Published June 23. 2011 4:00AM
The idea of "brunch" is one that comes with certain associations. For me, I'm thinking of that "Barefoot Contessa" woman, preparing food like Quail Eggs Wrapped in Pinon-Smoked Fawn Bacon, then serving it to yacht owners who look like Tim Gunn.
That would be a far cry from the sweet reality of Chef Metal's Hell Fire Grill, recently opened in the kitchen of the Bank Street Café in New London. Chef Metal - Steve Blanchard - typically cooks Sunday brunch for about 100 bikers, but don't let that thwart you. There are plenty of family types, as well, because Chef Metal is the great social equalizer, plus his food is pretty spectacular.
On Father's Day, The Vegetarian Who Walks Among Us (TVWWAU) and I dropped by to sample the Chef's offerings. We were pleased to see the Café has undergone a facelift. While not markedly different in terms of décor, it's shiny, freshly painted, and friendly.
The Sunday Brunch menu is small but representative, with egg combo platters, omelets, French toast, and breakfast sandwiches. But Chef Metal also crafts biscuits and sausage gravy and - tattoo the following on your forehead like Guy Pearce in "Memento" - a pulled pork omelet. There are folks who have Nobel science medals on the mantels who haven't come up with anything as cool as a pulled pork omelet.
How, then, did it come to pass that I didn't try the pulled pork omelet?
Well, I also wanted biscuits and sausage gravy. For a small extra fee, you can get an added meat, and so I asked for a side of pulled pork. Presto!
It all arrived with an alarming amount of food: two giant, fluffy biscuits covered in thick, peppery, gray-brown gravy liberally speckled with crumbles of sausages. Chef Metal uses the high-end Jimmy Dean sausage - applied with a veneer of his own secret spice rub. The gravy itself is anchored with a bacon grease/flour formula, and it's all pretty spectacular.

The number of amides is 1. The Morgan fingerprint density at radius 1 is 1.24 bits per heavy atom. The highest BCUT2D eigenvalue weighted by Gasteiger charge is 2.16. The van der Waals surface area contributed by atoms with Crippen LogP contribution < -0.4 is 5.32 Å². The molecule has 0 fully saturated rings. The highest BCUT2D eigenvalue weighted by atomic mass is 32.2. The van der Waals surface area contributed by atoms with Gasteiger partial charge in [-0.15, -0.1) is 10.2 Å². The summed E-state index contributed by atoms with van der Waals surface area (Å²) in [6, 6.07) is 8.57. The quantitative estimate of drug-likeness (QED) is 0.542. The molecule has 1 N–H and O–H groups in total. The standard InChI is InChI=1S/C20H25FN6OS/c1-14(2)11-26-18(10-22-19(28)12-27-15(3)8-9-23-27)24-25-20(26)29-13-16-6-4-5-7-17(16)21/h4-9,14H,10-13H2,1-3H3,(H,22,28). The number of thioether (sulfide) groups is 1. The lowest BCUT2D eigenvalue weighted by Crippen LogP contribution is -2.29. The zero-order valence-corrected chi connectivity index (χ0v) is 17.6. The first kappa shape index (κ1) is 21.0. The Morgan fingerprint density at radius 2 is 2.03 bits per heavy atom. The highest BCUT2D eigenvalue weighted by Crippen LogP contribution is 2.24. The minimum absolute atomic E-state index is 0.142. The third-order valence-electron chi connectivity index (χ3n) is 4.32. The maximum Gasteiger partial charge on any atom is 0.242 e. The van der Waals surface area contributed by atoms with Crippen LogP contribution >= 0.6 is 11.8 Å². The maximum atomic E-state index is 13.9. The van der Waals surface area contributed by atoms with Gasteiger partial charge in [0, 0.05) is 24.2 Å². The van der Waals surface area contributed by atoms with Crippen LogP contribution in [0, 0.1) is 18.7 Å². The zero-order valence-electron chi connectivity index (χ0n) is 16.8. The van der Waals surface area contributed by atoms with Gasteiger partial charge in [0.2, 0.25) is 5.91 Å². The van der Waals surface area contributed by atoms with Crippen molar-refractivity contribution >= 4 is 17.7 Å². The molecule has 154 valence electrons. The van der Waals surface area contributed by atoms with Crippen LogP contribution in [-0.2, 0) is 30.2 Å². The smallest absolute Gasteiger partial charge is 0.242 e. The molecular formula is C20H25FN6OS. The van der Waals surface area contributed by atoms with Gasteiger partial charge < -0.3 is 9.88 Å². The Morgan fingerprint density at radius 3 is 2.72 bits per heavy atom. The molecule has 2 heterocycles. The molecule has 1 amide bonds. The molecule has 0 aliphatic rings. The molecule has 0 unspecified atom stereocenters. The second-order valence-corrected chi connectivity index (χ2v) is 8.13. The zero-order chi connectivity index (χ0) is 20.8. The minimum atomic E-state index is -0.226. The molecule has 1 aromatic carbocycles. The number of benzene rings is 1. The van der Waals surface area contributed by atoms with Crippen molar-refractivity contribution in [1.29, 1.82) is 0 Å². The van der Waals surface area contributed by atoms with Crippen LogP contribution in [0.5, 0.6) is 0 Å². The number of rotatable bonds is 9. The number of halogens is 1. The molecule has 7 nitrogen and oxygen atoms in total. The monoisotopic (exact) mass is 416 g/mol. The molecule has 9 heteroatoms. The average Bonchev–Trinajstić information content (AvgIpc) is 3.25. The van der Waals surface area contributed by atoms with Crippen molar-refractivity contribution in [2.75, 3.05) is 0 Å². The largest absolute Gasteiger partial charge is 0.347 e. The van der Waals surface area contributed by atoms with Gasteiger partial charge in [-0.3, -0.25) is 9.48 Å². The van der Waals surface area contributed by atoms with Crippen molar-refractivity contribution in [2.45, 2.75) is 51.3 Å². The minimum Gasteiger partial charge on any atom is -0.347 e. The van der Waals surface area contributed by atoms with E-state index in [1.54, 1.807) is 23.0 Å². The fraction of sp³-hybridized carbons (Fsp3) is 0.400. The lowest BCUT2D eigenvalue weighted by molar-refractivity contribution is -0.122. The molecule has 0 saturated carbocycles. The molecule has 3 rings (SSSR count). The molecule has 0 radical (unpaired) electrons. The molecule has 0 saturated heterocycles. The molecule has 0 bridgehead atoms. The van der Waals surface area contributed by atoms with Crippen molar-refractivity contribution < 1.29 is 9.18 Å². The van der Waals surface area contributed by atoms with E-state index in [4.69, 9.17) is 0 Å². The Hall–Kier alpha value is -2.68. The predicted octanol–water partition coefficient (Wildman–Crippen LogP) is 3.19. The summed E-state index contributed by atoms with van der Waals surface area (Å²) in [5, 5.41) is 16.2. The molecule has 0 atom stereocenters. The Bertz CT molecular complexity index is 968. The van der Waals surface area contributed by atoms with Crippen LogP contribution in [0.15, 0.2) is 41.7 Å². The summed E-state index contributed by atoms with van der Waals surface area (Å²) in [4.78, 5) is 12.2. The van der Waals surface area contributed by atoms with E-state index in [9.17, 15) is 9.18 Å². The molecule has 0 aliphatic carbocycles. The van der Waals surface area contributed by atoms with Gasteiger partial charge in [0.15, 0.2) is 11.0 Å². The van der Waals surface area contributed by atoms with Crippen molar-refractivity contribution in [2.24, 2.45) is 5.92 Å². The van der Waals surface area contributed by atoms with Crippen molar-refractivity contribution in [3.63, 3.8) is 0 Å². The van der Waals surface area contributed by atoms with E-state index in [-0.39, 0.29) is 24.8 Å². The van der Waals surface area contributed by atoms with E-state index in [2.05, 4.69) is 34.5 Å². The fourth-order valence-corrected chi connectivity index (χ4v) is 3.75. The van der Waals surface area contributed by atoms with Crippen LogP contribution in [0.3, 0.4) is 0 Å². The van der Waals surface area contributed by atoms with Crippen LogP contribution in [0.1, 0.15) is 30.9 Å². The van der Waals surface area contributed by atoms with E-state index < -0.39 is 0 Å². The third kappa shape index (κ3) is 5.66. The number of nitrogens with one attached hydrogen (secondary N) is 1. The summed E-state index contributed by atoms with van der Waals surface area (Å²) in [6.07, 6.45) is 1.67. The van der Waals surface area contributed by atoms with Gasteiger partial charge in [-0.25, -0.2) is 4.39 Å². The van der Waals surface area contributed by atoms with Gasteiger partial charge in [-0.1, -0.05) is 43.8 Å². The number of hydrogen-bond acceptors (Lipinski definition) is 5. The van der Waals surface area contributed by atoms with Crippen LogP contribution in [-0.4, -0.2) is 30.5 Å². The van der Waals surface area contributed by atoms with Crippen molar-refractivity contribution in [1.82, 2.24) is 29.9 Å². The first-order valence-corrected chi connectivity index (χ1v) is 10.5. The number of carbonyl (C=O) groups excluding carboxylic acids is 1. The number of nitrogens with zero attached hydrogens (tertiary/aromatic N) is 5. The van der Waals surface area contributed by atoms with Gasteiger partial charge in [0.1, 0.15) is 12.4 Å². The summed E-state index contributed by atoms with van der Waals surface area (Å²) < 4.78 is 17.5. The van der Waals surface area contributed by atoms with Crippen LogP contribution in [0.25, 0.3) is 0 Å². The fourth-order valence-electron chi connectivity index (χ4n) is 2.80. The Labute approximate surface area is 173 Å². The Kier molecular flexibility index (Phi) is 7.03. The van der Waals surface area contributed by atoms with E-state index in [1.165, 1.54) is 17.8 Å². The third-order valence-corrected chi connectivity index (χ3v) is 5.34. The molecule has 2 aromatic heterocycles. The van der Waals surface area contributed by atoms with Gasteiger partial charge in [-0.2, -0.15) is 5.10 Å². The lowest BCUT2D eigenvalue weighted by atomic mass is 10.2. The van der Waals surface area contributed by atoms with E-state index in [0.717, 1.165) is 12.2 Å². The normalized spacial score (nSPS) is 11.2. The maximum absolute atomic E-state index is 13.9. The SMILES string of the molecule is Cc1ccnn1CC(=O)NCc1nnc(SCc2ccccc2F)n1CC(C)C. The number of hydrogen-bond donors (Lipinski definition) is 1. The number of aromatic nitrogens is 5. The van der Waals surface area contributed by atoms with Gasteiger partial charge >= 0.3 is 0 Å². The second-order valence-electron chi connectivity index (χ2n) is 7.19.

This comes with two eggs - scrambled with such a light touch they seemed to levitate over my fork - and beautifully seasoned home fries. Yet, a whole side of the plate was then heaped with torn hunks of deliciously tender smoked pork shoulder! Again with the rub for added flavor - only Chef Metal takes the smoked meat and flash-sears the outside on a crisper. The contrast is almost a carmelization against the mellow pork.
My wife did try an omelet - the three-egg veggie variety ($5.95), highlights of which were the structure's light, buttery touch; the chef's just-made, jalapeno-infused pico de gallo; fresh mushrooms; and loads of cheese. She also got some of the home fries and a side of wheat toast.
Now, the Hell Fire Grill is also open for dinner seven nights a week. Chef Metal is a veteran of bar-and-grill cooking and, as with his brunch touches, he can take even the most mundane or predictable fare and offer splendid, tasty and creative spins. As such, the nachos, burgers, sammiches, and appetizers are all cutting edge. We picked up dinner a few nights ago.
As an appetizer, we actually ordered garlic mashed potatoes ($5.95). As the chef says, "It's like a burrito but, instead of a flour tortilla, I use crispy cheese and wrap it around the potatoes." Insane! He quick-melts a slab of cheese, right there on the grill - no, it doesn't melt - then rolls up the taste-spangled 'taters inside the cheese. It's served with sour cream and is feloniously fun.
Eileen followed with a veggie burrito stuffed with the pico, beans, squash, zucchini - and a crumbled veggie burger patty. Just a monstrously big offering that worked out to three different meals.
I had to try the cheeseburger because so many regulars insisted. It's a half-pound, hand-crafted shaped like a ragged hockey puck. It goes on a sesame seed bun with lettuce, tomato, onion and a wedge of carved cheddar, and here's the magic part. Chef Metal puts the meat on the grill but also shuts it up in a hubcap so that steaming becomes part of the cooking process. The flavor is truly a joy.
The menu is in early stages. There will soon be regular steak nights and, rumor has it, some Cajun-style directions with possible gumbo and po'boys. There is much greatness here.